June 8, 2020

We don't need your empty gestures; we need action

Startups and investors need to do more than post about their support for the Black Lives Matter movement on social media. They can start by checking in with their employees.

Sonya Barlow

6 min read

When the coronavirus pandemic hit Europe and people across the continent went into lockdown, companies spent weeks checking in with their employees. Heads of talent became ‘heads of remote working’, sensitive to the personal struggles their teammates might be going through. As furloughs and layoffs were announced, founders wrote heartfelt messages to their teams explaining the decisions they were making.

Now, a few months down the line, a new crisis is rocking us: protests across the world in response to the death of George Floyd are emphasising the unsettling truth that discrimination still exists in our society. 

And the Black Lives Matter movement is revealing something else too: businesses are much better at reacting to infections than injustice.


LinkedIn lacking

In 2020, protests do not just take over streets, but social media platforms too. On both Twitter and Instagram hashtags like #blacklivesmatter and #diversity are trending, while learning how to be an ally has become the new top skill. 

However, there is one social platform that has not felt the winds of change. On LinkedIn, the world’s largest business platform, members have had other topics top of mind

Some tech companies have shared their support for the movement through the platform, including Google, Glovo and Trustpilot. But some of Europe’s best-known startups, such as N26, Bolt and Vinted, which have a combined following of 150,000 followers on LinkedIn, are still silent.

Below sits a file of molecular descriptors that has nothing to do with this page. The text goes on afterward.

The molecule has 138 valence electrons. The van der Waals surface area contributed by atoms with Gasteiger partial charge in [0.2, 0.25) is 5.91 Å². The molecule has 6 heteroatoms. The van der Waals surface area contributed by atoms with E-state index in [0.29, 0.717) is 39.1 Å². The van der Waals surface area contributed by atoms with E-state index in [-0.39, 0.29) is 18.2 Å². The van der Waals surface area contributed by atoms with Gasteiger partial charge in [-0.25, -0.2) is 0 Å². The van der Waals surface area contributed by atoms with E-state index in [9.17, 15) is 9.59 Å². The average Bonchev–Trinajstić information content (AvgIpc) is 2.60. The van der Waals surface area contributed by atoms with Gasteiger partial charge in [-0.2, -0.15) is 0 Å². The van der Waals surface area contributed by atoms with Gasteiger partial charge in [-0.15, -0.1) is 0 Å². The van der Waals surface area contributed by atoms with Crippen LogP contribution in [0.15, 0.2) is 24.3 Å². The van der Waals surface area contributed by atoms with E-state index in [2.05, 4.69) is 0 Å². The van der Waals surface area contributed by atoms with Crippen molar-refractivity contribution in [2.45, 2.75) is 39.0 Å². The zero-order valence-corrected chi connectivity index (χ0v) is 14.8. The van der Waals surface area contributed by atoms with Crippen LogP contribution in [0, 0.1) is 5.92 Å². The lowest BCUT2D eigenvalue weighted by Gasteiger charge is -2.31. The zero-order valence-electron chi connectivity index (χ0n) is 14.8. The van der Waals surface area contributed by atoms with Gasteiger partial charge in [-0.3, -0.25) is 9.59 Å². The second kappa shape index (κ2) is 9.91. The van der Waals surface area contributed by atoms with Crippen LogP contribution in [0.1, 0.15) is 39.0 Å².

True support, however, takes a whole lot more than social media posts.

Many of the companies and investors that have jumped to post about, or send a newsletter in response to, Black Lives Matter have done so without making any actual effort to support diversity under their own roof. Employees and customers alike aren’t stupid; they can see through these empty gestures. 

Youth entertainment startup Kyra TV shared a statement in support of the community, only to then be rebutted by ex-employees revealing unfair practices. Klarna, the Swedish payments giant, released a statement addressing the uncertainty and crediting that it must “do better, internally” (the company’s board is not diverse in terms of ethnicity or gender, with just one female member) — but gave no clear examples of what it will do to enact this change.

Meanwhile, Monzo and 11:FS cofounder Jason Bates waded into a Twitter debate about privilege — comparing being from a low socio-economic background to being female or a black woman in tech — and was rightfully questioned by the twittersphere. This outlook shared a consensus sentiment: that people who lack diversity probably don’t see the injustice many are facing now. Bates later apologised for his tweet. 

However, not all companies managed to completely fumble the handling of the crisis in diversity. In the US, Ben & Jerry’s led the way, sharing a blunt view on white supremacy. VC firm SoftBank launched a $100m fund to invest in founders of colour. 

In Europe, Lego has pledged $4m to organisations dedicated to supporting black children and educating all children about racial inequality. Diversity in tech community YSYS organised an oversubscribed event discussing 'How to mobilise, influence and ally', while co-working space TechHub London took to social media to “[amplify] the voices of initiatives in our ecosystem that are actively supporting black founders”. Fintech company TransferWise acknowledged that it doesn’t have the answers, but has shared resources to support and donate. Hiroki Takeuchi, founder of fintech company GoCardless, turned to the ‘BEAM’ group within his own organisation to ask for their advice — and then shared it. 

Show your employees that you care